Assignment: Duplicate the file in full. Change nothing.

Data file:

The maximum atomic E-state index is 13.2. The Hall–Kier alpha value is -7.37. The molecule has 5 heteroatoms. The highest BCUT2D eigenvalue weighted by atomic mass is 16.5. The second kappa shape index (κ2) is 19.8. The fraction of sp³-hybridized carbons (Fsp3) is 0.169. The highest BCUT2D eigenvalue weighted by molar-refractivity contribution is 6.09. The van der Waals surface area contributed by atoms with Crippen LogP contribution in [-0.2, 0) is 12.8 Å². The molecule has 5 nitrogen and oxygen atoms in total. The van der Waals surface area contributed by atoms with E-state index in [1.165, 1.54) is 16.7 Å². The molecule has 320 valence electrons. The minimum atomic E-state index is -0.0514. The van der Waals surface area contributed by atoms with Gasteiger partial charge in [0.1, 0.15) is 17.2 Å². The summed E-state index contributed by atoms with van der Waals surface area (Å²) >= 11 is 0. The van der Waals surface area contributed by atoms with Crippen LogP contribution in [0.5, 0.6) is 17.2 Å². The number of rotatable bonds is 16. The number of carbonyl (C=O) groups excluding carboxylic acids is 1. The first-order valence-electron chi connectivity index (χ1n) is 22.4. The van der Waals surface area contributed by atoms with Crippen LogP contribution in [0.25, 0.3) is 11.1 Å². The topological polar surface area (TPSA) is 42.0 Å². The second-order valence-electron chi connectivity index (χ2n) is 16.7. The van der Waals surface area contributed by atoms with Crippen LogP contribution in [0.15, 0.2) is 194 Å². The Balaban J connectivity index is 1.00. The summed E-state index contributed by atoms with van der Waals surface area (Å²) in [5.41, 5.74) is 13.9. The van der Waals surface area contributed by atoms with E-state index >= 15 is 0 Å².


The maximum atomic E-state index is 13.2. The Hall–Kier alpha value is -7.37. The molecule has 5 heteroatoms. The highest BCUT2D eigenvalue weighted by atomic mass is 16.5. The second kappa shape index (κ2) is 19.8. The fraction of sp³-hybridized carbons (Fsp3) is 0.169. The highest BCUT2D eigenvalue weighted by molar-refractivity contribution is 6.09. The van der Waals surface area contributed by atoms with Crippen LogP contribution in [-0.2, 0) is 12.8 Å². The molecule has 5 nitrogen and oxygen atoms in total. The van der Waals surface area contributed by atoms with E-state index in [1.165, 1.54) is 16.7 Å². The molecule has 320 valence electrons. The minimum atomic E-state index is -0.0514. The van der Waals surface area contributed by atoms with Gasteiger partial charge in [0.1, 0.15) is 17.2 Å². The summed E-state index contributed by atoms with van der Waals surface area (Å²) >= 11 is 0. The van der Waals surface area contributed by atoms with Crippen LogP contribution in [0.5, 0.6) is 17.2 Å². The number of rotatable bonds is 16. The number of carbonyl (C=O) groups excluding carboxylic acids is 1. The first-order valence-electron chi connectivity index (χ1n) is 22.4. The van der Waals surface area contributed by atoms with Crippen LogP contribution in [0.25, 0.3) is 11.1 Å². The topological polar surface area (TPSA) is 42.0 Å². The second-order valence-electron chi connectivity index (χ2n) is 16.7. The van der Waals surface area contributed by atoms with Crippen LogP contribution in [0.15, 0.2) is 194 Å². The Balaban J connectivity index is 1.00. The summed E-state index contributed by atoms with van der Waals surface area (Å²) in [5.41, 5.74) is 13.9. The van der Waals surface area contributed by atoms with E-state index >= 15 is 0 Å².